An alternative to the lunge matrix and leg swings is a routine I recently learned at the Boulder Running Camps.  Coach Patrick McHugh demonstrated Vern Gambetta’s warm-up, which includes mini-band work. [Read more…]

Food for a curious running mind

Just recommended four running blogs to an online client and thought I should share them with you as well.

Steve Magness’s blog: Best blend of primary research and real world training.  Here is the podcast he and I recorded.

Running Times: Best advice from a magazine on training, with good articles that are well written. Disclaimer – I’m a contributor.

Vern Gambetta’s blog:  Sage advice on coaching and training.  Here is the podcast he and I recorded.

High School Running Coach: Great HS coaches sharing their training and answering your questions on training.  I run this site and I’m so excited about it’s potential to help HS coaches help their athletes.  Join the mailing list to get the Key Workouts from our coaches – click here.

…and if you want to follow an amazing instagram on running, follow ultrarunner Scott Jurek – instagram.com/scottjurek

This I Believe (second draft)

The following the newsletter that I sent out to subscribers a month ago.  I shared the first three parts of it here and I thought I would be appropriate to share the rest of it.  I hope you enjoy it.  You can join the newsletter at the bottom of this post.

There is a project called “This I Believe” – http://thisibelieve.org/ – that is based off of the same series done by Edward R. Murrow.  Here is my list as it applies to training.  It is not a comprehensive list, but it’s close.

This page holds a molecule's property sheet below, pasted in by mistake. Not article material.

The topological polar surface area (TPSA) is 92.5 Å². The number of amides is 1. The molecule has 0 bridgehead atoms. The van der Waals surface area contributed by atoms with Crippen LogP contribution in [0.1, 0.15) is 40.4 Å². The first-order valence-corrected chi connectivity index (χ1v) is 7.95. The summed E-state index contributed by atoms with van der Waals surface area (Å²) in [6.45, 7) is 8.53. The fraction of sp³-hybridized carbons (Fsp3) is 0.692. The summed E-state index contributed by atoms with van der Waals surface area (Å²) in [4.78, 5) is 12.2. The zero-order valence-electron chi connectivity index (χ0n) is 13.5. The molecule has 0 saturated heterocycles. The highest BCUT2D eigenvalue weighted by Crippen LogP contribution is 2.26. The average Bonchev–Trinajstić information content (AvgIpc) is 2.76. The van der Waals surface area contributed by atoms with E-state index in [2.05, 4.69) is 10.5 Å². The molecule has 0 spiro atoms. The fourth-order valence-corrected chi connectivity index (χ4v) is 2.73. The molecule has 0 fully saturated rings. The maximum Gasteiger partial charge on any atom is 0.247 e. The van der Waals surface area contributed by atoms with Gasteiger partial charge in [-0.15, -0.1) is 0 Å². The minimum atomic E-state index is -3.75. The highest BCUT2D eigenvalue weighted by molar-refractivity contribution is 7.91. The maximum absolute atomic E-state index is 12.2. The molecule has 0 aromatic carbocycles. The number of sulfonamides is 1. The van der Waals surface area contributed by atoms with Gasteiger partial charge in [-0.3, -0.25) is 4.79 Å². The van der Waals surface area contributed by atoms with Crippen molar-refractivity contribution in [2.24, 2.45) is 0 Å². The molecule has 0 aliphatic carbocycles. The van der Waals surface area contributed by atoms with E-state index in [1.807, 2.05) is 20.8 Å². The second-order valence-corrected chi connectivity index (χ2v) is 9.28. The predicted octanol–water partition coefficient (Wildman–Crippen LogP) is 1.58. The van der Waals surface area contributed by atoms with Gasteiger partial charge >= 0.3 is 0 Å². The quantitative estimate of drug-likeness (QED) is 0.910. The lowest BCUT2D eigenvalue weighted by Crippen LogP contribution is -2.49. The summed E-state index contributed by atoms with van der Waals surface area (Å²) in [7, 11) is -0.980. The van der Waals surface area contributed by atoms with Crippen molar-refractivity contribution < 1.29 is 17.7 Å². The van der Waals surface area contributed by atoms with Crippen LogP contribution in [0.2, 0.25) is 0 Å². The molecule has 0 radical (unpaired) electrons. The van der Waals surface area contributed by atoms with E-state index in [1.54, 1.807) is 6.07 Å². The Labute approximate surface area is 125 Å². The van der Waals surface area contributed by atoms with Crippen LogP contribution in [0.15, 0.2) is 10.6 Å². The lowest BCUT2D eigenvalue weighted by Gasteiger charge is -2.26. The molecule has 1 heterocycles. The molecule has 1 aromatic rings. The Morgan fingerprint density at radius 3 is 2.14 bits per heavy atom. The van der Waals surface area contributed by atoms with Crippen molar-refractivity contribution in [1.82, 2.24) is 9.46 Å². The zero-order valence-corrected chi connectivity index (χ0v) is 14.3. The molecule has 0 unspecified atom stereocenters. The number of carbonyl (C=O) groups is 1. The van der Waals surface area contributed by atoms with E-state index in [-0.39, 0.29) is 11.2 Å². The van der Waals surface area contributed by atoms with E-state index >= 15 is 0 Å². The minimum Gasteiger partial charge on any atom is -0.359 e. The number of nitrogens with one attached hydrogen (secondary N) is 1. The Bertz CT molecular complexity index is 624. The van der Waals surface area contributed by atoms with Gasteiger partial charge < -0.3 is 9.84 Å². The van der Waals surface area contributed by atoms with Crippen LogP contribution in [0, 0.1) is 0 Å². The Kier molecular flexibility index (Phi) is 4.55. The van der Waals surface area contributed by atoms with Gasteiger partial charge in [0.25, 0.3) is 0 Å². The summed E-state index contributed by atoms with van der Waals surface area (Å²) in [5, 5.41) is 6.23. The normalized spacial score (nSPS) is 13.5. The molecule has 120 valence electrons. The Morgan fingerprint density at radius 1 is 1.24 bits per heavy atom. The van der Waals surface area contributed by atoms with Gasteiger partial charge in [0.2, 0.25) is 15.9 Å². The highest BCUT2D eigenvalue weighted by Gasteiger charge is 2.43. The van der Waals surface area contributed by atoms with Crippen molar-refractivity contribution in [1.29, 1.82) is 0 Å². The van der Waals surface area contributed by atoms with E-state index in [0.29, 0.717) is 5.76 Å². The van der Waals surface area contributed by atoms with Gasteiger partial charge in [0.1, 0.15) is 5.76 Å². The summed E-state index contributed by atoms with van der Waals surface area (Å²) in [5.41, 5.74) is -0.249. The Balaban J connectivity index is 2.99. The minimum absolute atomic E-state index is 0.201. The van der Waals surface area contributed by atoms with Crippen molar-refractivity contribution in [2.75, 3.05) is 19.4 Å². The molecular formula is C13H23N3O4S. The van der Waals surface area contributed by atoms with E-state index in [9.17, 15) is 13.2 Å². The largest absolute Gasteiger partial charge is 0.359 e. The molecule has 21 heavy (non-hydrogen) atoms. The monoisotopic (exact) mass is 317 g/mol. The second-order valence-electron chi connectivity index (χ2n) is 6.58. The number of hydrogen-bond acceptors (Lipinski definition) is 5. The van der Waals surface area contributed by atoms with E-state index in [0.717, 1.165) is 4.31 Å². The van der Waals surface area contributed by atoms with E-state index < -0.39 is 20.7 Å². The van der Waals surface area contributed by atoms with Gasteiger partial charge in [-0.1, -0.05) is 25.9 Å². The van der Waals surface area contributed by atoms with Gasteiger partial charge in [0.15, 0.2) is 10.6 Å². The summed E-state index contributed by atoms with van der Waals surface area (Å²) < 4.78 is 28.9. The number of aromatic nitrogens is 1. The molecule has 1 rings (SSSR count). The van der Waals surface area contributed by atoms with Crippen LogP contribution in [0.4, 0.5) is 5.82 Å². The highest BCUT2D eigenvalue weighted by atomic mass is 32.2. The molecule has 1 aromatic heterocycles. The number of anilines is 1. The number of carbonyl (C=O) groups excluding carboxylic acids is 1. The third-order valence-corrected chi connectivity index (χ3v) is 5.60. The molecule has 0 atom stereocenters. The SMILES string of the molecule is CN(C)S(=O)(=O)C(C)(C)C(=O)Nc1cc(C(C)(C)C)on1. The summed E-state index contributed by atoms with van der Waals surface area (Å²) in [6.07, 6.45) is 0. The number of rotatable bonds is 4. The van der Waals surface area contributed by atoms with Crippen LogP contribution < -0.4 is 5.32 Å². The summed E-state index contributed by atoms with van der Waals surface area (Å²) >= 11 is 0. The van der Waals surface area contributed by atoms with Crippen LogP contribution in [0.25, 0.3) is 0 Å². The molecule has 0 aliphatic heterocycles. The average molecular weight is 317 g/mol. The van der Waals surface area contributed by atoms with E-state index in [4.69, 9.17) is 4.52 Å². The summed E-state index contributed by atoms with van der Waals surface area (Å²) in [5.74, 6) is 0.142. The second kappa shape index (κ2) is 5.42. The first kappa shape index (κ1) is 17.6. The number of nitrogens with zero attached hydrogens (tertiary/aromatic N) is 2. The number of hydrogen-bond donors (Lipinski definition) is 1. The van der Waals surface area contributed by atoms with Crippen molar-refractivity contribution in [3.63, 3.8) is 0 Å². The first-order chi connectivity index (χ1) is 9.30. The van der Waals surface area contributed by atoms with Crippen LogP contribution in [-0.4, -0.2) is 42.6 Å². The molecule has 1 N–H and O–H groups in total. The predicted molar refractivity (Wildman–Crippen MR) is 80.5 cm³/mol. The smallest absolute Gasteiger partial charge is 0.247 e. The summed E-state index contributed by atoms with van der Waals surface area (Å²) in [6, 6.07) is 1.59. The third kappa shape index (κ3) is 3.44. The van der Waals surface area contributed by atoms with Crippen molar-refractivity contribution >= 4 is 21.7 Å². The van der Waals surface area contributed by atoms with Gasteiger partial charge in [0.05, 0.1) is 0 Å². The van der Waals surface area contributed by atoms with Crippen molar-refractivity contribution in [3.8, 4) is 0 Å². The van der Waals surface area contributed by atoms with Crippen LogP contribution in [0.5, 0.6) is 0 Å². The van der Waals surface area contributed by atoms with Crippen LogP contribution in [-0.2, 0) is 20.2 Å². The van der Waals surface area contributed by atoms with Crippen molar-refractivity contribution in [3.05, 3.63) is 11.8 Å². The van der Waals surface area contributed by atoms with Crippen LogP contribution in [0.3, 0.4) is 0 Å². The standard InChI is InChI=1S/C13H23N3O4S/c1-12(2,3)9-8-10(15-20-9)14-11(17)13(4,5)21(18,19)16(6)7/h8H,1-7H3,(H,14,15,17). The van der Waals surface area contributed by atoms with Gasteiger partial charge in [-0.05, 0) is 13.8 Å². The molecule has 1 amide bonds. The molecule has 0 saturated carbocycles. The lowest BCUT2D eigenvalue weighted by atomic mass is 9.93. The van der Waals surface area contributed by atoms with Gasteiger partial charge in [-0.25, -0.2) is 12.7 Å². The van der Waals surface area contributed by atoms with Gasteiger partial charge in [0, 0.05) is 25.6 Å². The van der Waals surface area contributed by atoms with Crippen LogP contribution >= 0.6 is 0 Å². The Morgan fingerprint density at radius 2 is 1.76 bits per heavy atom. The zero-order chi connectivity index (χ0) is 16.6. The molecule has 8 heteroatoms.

I believe if an athlete wants to run faster, they need to run.  The Law of Specificity for a runner means that you have to spend a significant amount of time running to get better at running.  Now, the ratio of running to non-running work may (and probably should) change throughout the life of a given athlete.  Early in a career, when the athlete doesn’t have a very good aerobic foundation, more running needs to occur.  When the athlete is in their late thirties and beyond, a bit more general strength (potentially weight room work) and a bit less running is probably the best recipe for success.  But the bottom line is that if you want to improve as a runner then you have to run.

I believe that the long run is the key workout for developing the aerobic metabolism (though many would argue that threshold training is better). [Read more…]

Overtraining

Simple concept.

Better to be under-trained and fresh, than to be over-trained and drained.  A runner who is rested and energetic will race faster than a runner who has put in more miles and/or more intense training, but is tired in the days leading up to the race.  Again, simple concept, but an important one for both coaches and athletes.

Related is the topic of burnout.  Here is my good friend Patrick Wales-Dinan talking about burnout in high school runners.